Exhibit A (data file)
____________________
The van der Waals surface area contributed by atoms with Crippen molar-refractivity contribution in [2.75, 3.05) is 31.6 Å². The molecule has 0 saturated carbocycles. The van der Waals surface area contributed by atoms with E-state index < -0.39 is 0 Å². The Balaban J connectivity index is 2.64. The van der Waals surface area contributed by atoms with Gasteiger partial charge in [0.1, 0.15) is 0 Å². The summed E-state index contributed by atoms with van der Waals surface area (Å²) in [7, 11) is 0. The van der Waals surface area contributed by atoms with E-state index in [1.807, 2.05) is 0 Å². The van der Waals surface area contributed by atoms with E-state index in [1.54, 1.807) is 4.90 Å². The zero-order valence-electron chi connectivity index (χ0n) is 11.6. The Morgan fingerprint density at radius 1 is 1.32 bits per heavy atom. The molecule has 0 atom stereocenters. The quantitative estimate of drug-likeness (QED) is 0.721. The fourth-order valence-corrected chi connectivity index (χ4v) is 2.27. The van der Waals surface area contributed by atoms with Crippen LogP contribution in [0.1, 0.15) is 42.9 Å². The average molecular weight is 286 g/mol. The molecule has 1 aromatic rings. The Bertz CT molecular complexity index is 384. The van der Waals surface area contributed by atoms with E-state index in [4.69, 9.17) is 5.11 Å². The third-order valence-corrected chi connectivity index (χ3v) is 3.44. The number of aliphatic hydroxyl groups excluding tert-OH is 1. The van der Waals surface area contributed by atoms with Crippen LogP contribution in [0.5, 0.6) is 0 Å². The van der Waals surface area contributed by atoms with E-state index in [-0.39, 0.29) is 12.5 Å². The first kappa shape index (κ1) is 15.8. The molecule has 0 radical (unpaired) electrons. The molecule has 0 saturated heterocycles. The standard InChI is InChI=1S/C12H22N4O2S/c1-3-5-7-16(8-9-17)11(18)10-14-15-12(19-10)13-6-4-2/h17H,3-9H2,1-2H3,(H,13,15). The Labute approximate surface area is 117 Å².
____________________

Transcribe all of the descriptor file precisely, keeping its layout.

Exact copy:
The van der Waals surface area contributed by atoms with Crippen molar-refractivity contribution in [2.75, 3.05) is 31.6 Å². The molecule has 0 saturated carbocycles. The van der Waals surface area contributed by atoms with E-state index < -0.39 is 0 Å². The Balaban J connectivity index is 2.64. The van der Waals surface area contributed by atoms with Gasteiger partial charge in [0.1, 0.15) is 0 Å². The summed E-state index contributed by atoms with van der Waals surface area (Å²) in [7, 11) is 0. The van der Waals surface area contributed by atoms with E-state index in [1.807, 2.05) is 0 Å². The van der Waals surface area contributed by atoms with E-state index in [1.54, 1.807) is 4.90 Å². The zero-order valence-electron chi connectivity index (χ0n) is 11.6. The Morgan fingerprint density at radius 1 is 1.32 bits per heavy atom. The molecule has 0 atom stereocenters. The quantitative estimate of drug-likeness (QED) is 0.721. The fourth-order valence-corrected chi connectivity index (χ4v) is 2.27. The van der Waals surface area contributed by atoms with Crippen LogP contribution in [0.1, 0.15) is 42.9 Å². The average molecular weight is 286 g/mol. The molecule has 1 aromatic rings. The Bertz CT molecular complexity index is 384. The van der Waals surface area contributed by atoms with E-state index in [4.69, 9.17) is 5.11 Å². The third-order valence-corrected chi connectivity index (χ3v) is 3.44. The number of aliphatic hydroxyl groups excluding tert-OH is 1. The van der Waals surface area contributed by atoms with Crippen LogP contribution in [0.5, 0.6) is 0 Å². The van der Waals surface area contributed by atoms with E-state index in [-0.39, 0.29) is 12.5 Å². The first kappa shape index (κ1) is 15.8. The molecule has 0 radical (unpaired) electrons. The molecule has 0 saturated heterocycles. The standard InChI is InChI=1S/C12H22N4O2S/c1-3-5-7-16(8-9-17)11(18)10-14-15-12(19-10)13-6-4-2/h17H,3-9H2,1-2H3,(H,13,15). The Labute approximate surface area is 117 Å².